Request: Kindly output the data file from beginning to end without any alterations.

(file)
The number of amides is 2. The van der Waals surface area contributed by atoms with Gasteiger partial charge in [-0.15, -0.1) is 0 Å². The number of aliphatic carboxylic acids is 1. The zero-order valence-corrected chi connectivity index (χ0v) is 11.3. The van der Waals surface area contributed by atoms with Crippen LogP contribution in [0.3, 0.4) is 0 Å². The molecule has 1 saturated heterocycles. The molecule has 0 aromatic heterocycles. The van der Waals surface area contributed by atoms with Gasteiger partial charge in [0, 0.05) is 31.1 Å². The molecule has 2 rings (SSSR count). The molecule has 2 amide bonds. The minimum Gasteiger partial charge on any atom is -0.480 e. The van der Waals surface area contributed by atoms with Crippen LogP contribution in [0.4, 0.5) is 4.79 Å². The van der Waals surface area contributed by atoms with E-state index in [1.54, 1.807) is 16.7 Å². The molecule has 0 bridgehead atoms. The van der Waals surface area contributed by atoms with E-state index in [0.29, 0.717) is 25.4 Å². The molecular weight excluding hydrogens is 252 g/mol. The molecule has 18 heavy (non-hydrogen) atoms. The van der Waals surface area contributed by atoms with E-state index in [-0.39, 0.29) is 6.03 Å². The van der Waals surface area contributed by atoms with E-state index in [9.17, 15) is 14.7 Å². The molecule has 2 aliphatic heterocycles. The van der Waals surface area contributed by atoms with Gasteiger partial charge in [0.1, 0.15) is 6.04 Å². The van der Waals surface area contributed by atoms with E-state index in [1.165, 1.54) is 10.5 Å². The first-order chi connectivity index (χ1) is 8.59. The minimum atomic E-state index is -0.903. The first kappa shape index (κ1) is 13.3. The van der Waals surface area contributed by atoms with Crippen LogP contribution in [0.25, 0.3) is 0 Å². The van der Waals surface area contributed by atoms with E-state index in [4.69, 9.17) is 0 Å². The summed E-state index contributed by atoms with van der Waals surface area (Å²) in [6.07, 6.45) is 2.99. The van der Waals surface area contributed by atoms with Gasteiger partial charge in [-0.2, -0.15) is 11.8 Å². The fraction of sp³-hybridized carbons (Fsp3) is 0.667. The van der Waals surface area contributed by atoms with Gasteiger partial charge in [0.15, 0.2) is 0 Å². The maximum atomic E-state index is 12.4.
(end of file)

The number of amides is 2. The van der Waals surface area contributed by atoms with Gasteiger partial charge in [-0.15, -0.1) is 0 Å². The number of aliphatic carboxylic acids is 1. The zero-order valence-corrected chi connectivity index (χ0v) is 11.3. The van der Waals surface area contributed by atoms with Crippen LogP contribution in [0.3, 0.4) is 0 Å². The molecule has 1 saturated heterocycles. The molecule has 0 aromatic heterocycles. The van der Waals surface area contributed by atoms with Gasteiger partial charge in [0, 0.05) is 31.1 Å². The molecule has 2 rings (SSSR count). The molecule has 2 amide bonds. The minimum Gasteiger partial charge on any atom is -0.480 e. The van der Waals surface area contributed by atoms with Crippen LogP contribution in [0.4, 0.5) is 4.79 Å². The van der Waals surface area contributed by atoms with E-state index in [1.54, 1.807) is 16.7 Å². The molecule has 0 bridgehead atoms. The van der Waals surface area contributed by atoms with E-state index in [0.29, 0.717) is 25.4 Å². The molecular weight excluding hydrogens is 252 g/mol. The molecule has 18 heavy (non-hydrogen) atoms. The van der Waals surface area contributed by atoms with E-state index in [-0.39, 0.29) is 6.03 Å². The van der Waals surface area contributed by atoms with E-state index in [9.17, 15) is 14.7 Å². The molecule has 2 aliphatic heterocycles. The van der Waals surface area contributed by atoms with Gasteiger partial charge in [0.1, 0.15) is 6.04 Å². The van der Waals surface area contributed by atoms with E-state index in [1.165, 1.54) is 10.5 Å². The first-order chi connectivity index (χ1) is 8.59. The minimum atomic E-state index is -0.903. The first kappa shape index (κ1) is 13.3. The van der Waals surface area contributed by atoms with Crippen LogP contribution in [0.25, 0.3) is 0 Å². The van der Waals surface area contributed by atoms with E-state index in [4.69, 9.17) is 0 Å². The summed E-state index contributed by atoms with van der Waals surface area (Å²) in [6.07, 6.45) is 2.99. The van der Waals surface area contributed by atoms with Gasteiger partial charge in [-0.2, -0.15) is 11.8 Å². The fraction of sp³-hybridized carbons (Fsp3) is 0.667. The van der Waals surface area contributed by atoms with Gasteiger partial charge in [0.15, 0.2) is 0 Å². The maximum atomic E-state index is 12.4.